Researchers from the Laurance Lab at James Cook University in Australia are seeking citizen scientists in the Asia-Pacific region to help them digitise new and unmapped roads on Google Earth.4 The aim is to limit the impact of road development on biodiversity and promote planning that benefits communities.
The research team – which includes environmental scientists and agricultural specialists – is asking volunteers to contribute by mapping and classifying new roads on Google Earth, using datasets it provides.
The mapping work supports the team’s efforts to raise awareness of the negative impact of some roads and encourage planners to construct roads in areas that bring positive social and economic outcomes, but with minimal cost to the environment.5 The team recently published proposals to re-route a mining road in Indonesia to reduce harm to endangered orangutans, Asian elephants, and Sumatran tigers.6
App A lack of robust housing and sanitation infrastructure within some communities in flood-prone parts of Brazil makes them especially vulnerable to devastation from extreme weather events. The Dados à Prova D’Água – or Waterproofing Data – project has launched an app to help people in affected areas.
The app allows people to generate and visualise data about rainfall and flooding in their neighbourhoods; it was developed in collaboration with communities and tested by school students, teachers and residents. The data will be used to help predict flooding and develop strategies for building sustainable, flood resilient communities.
The Waterproofing Data Project is a collaboration between the National Centre for Monitoring Natural Disasters Alerts and the Getulio Vargas Foundation in Brazil, the universities of Glasgow and Warwick in the UK, and Heidelberg University in Germany.7 The app has been launched in Brazil with the aim of rolling it out to other flood-threatened areas globally in the future.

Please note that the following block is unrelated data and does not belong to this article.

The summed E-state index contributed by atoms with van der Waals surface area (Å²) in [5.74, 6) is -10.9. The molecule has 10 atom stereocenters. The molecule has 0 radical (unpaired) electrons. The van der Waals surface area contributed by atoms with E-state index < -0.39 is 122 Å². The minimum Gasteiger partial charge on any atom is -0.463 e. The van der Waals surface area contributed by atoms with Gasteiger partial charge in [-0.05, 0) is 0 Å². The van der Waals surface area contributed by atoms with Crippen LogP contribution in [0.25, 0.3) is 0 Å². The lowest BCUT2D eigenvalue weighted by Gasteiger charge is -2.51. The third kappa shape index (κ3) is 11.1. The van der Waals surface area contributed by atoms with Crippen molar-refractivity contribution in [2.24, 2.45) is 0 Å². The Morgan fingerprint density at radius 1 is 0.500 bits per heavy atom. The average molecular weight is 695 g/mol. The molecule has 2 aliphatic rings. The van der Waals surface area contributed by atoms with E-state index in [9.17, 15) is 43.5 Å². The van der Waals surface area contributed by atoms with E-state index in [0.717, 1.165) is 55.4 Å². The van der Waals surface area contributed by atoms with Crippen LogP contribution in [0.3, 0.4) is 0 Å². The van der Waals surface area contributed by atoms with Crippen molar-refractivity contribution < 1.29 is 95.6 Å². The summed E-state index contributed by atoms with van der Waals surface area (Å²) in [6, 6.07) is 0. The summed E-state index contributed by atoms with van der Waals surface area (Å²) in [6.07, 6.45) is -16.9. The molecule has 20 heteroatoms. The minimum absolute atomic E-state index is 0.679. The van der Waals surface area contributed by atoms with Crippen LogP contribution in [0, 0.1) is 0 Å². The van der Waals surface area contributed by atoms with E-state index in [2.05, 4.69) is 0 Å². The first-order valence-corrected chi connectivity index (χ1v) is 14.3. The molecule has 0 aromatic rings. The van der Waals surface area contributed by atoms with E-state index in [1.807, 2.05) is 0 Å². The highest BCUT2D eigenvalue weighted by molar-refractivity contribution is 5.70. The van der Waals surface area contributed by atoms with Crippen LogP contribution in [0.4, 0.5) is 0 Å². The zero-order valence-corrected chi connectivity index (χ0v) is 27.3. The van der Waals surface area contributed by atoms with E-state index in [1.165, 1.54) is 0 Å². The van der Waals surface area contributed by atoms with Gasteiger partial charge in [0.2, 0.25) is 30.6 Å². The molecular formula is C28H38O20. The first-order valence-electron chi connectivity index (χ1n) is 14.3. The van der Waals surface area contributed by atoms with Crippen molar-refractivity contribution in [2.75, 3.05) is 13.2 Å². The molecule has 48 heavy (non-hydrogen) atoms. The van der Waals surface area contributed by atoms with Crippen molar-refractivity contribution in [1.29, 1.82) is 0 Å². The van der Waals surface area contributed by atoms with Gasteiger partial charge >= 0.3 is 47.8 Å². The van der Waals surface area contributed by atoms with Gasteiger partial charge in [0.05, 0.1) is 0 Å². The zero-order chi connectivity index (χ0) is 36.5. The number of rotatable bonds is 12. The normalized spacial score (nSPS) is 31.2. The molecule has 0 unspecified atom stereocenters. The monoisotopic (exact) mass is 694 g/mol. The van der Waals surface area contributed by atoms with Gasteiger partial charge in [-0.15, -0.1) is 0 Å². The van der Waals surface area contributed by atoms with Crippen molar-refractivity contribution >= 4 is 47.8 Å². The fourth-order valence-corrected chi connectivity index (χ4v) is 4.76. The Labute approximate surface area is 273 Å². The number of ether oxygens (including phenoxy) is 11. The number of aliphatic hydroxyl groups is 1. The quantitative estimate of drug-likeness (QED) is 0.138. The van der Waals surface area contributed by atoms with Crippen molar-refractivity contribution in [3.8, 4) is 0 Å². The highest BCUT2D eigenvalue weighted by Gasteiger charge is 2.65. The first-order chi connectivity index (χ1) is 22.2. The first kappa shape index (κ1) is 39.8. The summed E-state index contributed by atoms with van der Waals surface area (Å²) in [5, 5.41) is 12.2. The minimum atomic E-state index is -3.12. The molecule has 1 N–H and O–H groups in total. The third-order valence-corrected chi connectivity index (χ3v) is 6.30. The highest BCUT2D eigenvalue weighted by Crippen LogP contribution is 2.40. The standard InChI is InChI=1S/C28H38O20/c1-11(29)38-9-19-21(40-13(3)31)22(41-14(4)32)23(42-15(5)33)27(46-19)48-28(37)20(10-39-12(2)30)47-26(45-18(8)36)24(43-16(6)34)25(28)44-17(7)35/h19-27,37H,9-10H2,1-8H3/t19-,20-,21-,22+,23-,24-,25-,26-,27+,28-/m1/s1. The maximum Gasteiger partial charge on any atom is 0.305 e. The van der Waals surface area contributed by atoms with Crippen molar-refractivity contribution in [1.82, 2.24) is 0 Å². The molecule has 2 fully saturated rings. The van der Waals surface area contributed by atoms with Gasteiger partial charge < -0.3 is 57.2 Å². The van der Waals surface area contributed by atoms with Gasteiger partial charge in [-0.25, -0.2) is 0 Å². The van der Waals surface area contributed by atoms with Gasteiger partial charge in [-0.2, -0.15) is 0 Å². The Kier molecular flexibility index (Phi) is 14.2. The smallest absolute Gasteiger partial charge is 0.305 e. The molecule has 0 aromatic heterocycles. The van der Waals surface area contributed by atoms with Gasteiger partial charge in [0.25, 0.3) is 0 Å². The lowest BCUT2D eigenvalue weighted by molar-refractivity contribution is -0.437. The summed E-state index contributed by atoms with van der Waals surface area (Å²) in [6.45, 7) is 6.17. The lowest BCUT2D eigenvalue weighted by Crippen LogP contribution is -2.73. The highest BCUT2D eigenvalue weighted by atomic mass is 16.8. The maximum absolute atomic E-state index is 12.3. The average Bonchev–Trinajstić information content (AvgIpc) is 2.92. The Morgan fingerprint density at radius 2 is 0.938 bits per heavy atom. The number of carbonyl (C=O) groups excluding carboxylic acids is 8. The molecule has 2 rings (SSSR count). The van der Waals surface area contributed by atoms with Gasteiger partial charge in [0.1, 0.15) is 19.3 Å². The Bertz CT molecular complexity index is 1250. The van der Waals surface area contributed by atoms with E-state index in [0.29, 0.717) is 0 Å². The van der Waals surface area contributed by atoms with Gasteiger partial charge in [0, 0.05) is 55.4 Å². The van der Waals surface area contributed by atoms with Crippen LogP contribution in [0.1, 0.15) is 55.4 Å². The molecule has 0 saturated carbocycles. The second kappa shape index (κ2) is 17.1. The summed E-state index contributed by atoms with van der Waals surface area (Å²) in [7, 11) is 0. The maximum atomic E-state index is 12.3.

Based at Western Washington University in the United States, the Living Snow Project is asking outdoor enthusiasts in alpine environments to help build the world’s largest database of snow algae bloom, or “pink snow”.
Pink snow is a natural phenomenon caused by snow-dwelling algae that release red pigment as sun gets stronger after winter. It can be an impressive sight. However, as the darker colouring absorbs – rather than reflects – increased solar radiation, pink snow can harm fragile ecosystems by speeding up glacier and snow melt.8
Lovers of the outdoors can become citizen scientists by recording their pink snow sightings. The data will help scientists study species’ blooms and distribution, track changes over time and look at correlations with atmospheric conditions and climate change. Global participants can upload pink snow photos and GPS coordinates via an app; those in the local area can drop-off samples for DNA sequencing.